Political crises are not simply spectacles. They are not just tragedies. They are also political openings, where it becomes possible to intervene so to make things better, more just, less violent. In the case of the Mediterranean political crisis we, as an academic community, have a means to intervene. It is called the expert voice – that is, the very privilege of our position as both witnesses and analysts.

In fact, as International Relations scholars, we are perhaps particularly responsible to speak out. We are, after all, the people who make a living from the analysis of the humanitarian/political spectacles like the one being witnessed in Europe now. The political meanings of Aylan’s image in the media, for instance, are likely to be discussed in various conference papers and articles in years to come, whether as an example of ‘trauma porn’, or something else. And all that critical analysis of ours is still as important as ever. Now, however, at the political opening of the crisis, we must use our position to intervene, in order to make things better, more just and less violent.

Until now, the international academic community has remained surprisingly silent about sustainable solutions to the crisis. As a community we have, quite bluntly, left the activism to human rights organisations or individual scholars and citizens, while focusing on critical analysis of what is going on. While the critical analysis is utterly important and necessary, our role as a community cannot stop there.

An Open Letter from Academics to Decision Makers has been created in order for the academic community to speak out, as a community. It is a tool. It does not matter who created it, what matters is the aim.

The tool, however, seems not to work very well. Since its launch some days ago, we have managed to gather approximately 150 names. That is very little, not even a whisper from an actor imagined as an “international academic community” as we like to portray ourselves at conferences like EISA, ISA, and the like.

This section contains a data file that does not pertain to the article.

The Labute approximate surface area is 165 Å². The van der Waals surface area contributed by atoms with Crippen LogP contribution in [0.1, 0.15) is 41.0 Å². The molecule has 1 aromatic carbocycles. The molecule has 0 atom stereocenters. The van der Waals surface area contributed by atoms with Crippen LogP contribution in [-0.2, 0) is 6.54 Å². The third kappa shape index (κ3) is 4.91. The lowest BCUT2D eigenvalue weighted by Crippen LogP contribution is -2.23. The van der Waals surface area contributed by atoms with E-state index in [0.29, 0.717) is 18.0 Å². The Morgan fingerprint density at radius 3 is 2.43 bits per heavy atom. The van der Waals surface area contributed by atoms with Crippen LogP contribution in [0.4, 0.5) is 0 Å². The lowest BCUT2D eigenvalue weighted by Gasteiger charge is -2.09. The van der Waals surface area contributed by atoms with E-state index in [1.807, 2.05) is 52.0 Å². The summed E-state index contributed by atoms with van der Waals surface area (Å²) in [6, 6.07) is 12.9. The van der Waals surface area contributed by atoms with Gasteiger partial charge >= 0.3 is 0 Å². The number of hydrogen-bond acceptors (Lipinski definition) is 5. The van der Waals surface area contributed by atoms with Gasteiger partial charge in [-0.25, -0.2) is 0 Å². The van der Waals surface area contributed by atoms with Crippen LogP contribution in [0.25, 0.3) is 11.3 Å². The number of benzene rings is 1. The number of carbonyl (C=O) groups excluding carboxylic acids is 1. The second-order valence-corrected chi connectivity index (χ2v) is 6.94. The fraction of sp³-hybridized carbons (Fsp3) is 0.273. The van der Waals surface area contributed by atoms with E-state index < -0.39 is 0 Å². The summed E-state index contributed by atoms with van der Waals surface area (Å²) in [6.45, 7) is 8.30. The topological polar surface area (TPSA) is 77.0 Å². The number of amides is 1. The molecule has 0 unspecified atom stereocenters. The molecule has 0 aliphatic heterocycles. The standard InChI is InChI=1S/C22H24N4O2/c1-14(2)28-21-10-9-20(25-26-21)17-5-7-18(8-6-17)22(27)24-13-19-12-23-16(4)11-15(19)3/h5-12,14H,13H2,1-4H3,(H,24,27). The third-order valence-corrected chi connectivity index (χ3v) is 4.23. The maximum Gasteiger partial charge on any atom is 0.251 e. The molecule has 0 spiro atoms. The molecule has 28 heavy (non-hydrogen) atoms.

We refuse to believe that the reason for this is that academics would not believe in the message of the Letter. We refuse to believe that, as a community, we have turned too cynical to believe that change is possible. We refuse to believe that, as a community, we only care about critical analyses of the spectacle.

We want to believe that the reason for the low number of signatures is the fact that very few people know about the Letter, or its purpose. Putting aside cynicism, and frustration, we believe a Letter like this can help make a difference. However, to do so, at least three things are required.

First, we need a lot of signatures, please sign.

Second, to gain a lot of signatures, the Letter would need to go viral amongst academic communities across the world. It would require the maximum attention in the social media. Thus, in addition to signing the Letter, please distribute it to your own networks via Twitter, Facebook and personal emails. Recurrently, if need be.

Thirdly, for the Letter to go through in the media in October, and to gain maximum attention there, we would need not only a lot of names, but also Big Names from the higher ranks of the International Academia. Please, utilise your personal networks to get influential individuals to sign the letter. Also, if you have good contacts with media that could be utilised when publishing the letter with signatures, please get in touch with us directly.

Thank you!

Tiina Vaittinen & Federica Caso, Federica Caso & Tiina Vaittinen (in no particular order of authorship)

[1] We are aware that using a platform such as for political activism may be problematic, but we needed a workable platform to collect signatures – plenty of them we hope – before publishing the Open Letter elsewhere. Thus, even if in principle you would not sign petitions in, we do hope you would make an exception this time.